Almost every medical condition is, in some way, shape or form, inherited. As personal genetic sequencing becomes faster, easier, and more affordable, we are going to see more and more people turn to genetic counseling and screening to learn about individual health risks.
In a matter of years we'll have the ability to sequence our personal genome for a few hundred dollars. (Right now it's in the thousands.) If you can't afford to sequence yours just yet, there are a few things you can do until the price comes down.
First, look at what you know of your family tree. Research who in your immediate family ("blood" relatives)--and in your partner's if you have children--has had which diseases or conditions. The resulting list is your first clue as to what you might be susceptible to. For instance, my father had glaucoma, so I knew to be on the lookout for it.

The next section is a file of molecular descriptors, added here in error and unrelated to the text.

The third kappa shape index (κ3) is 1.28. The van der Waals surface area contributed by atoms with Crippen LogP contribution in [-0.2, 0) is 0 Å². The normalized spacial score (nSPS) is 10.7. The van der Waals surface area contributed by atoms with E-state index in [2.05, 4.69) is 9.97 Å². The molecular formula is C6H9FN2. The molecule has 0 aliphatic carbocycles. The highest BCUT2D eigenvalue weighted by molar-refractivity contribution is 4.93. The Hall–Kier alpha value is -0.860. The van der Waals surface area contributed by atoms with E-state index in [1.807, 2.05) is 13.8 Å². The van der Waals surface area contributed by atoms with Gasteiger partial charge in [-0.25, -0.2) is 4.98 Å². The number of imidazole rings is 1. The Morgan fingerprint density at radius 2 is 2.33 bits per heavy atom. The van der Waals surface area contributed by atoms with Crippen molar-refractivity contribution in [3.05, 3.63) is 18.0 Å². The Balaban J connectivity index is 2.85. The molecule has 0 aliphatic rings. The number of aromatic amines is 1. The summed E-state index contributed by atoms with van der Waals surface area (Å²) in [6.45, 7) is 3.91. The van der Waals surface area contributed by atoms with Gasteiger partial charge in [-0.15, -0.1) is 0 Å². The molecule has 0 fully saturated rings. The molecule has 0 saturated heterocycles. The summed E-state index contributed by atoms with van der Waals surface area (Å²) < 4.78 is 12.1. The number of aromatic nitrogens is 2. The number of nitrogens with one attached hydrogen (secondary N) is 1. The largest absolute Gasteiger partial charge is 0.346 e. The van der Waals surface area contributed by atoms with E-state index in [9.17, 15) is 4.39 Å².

Second, alert your primary caregiver, as well as any specialists you see, to the conditions and diseases present in your immediate family. This information will help target screenings toward specific issues, like early colonoscopy for a family history of colon cancer.
Third, keep close track of lifestyle behaviors that may increase your risk for certain diseases, and make sure your physician is aware. While genetic markers may predispose us to certain conditions, behavior can have a compounding effect, making it even more likely that we will suffer the same fate as our ancestors--or worse. For example, cigarette smokers with a certain enzyme deficiency (a-1 antitrypsin) have a much higher risk for emphysema (although most smokers will develop it eventually).
Finally, do your best to practice basic preventive medicine. As I have outlined previously, the most basic preventive measures you can take are: don't smoke, drink alcohol only in moderation, buckle your seatbelt, and keep your blood pressure, blood sugar, cholesterol, and weight in check.
Mark L. Friedman MD FACEP FACP is an emergency physician working to revolutionize the delivery of health care.